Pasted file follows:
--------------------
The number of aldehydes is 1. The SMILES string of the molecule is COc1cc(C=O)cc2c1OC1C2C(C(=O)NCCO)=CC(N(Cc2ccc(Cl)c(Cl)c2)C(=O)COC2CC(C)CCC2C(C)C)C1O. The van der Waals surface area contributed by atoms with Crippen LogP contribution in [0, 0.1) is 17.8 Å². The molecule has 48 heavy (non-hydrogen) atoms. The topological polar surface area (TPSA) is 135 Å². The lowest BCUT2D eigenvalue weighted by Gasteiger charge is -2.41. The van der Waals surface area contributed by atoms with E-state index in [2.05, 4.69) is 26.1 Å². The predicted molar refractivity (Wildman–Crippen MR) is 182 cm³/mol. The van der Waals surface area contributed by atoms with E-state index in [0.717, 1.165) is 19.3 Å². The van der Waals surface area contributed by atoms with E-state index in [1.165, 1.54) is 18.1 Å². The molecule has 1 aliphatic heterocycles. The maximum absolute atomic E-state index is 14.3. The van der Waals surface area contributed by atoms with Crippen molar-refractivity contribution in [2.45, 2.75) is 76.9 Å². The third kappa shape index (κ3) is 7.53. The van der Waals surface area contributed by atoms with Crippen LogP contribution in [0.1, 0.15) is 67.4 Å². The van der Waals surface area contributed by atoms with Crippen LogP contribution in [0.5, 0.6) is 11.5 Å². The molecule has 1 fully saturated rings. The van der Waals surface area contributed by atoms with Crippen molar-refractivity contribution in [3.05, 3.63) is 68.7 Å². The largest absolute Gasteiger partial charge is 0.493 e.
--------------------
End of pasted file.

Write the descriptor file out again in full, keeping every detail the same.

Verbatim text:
The number of aldehydes is 1. The SMILES string of the molecule is COc1cc(C=O)cc2c1OC1C2C(C(=O)NCCO)=CC(N(Cc2ccc(Cl)c(Cl)c2)C(=O)COC2CC(C)CCC2C(C)C)C1O. The van der Waals surface area contributed by atoms with Crippen LogP contribution in [0, 0.1) is 17.8 Å². The molecule has 48 heavy (non-hydrogen) atoms. The topological polar surface area (TPSA) is 135 Å². The lowest BCUT2D eigenvalue weighted by Gasteiger charge is -2.41. The van der Waals surface area contributed by atoms with E-state index in [2.05, 4.69) is 26.1 Å². The predicted molar refractivity (Wildman–Crippen MR) is 182 cm³/mol. The van der Waals surface area contributed by atoms with E-state index in [0.717, 1.165) is 19.3 Å². The van der Waals surface area contributed by atoms with E-state index in [1.165, 1.54) is 18.1 Å². The molecule has 1 aliphatic heterocycles. The maximum absolute atomic E-state index is 14.3. The van der Waals surface area contributed by atoms with Crippen molar-refractivity contribution in [2.45, 2.75) is 76.9 Å². The third kappa shape index (κ3) is 7.53. The van der Waals surface area contributed by atoms with Crippen LogP contribution in [0.1, 0.15) is 67.4 Å². The van der Waals surface area contributed by atoms with Crippen LogP contribution in [0.5, 0.6) is 11.5 Å². The molecule has 1 fully saturated rings. The van der Waals surface area contributed by atoms with Crippen molar-refractivity contribution in [3.05, 3.63) is 68.7 Å². The largest absolute Gasteiger partial charge is 0.493 e.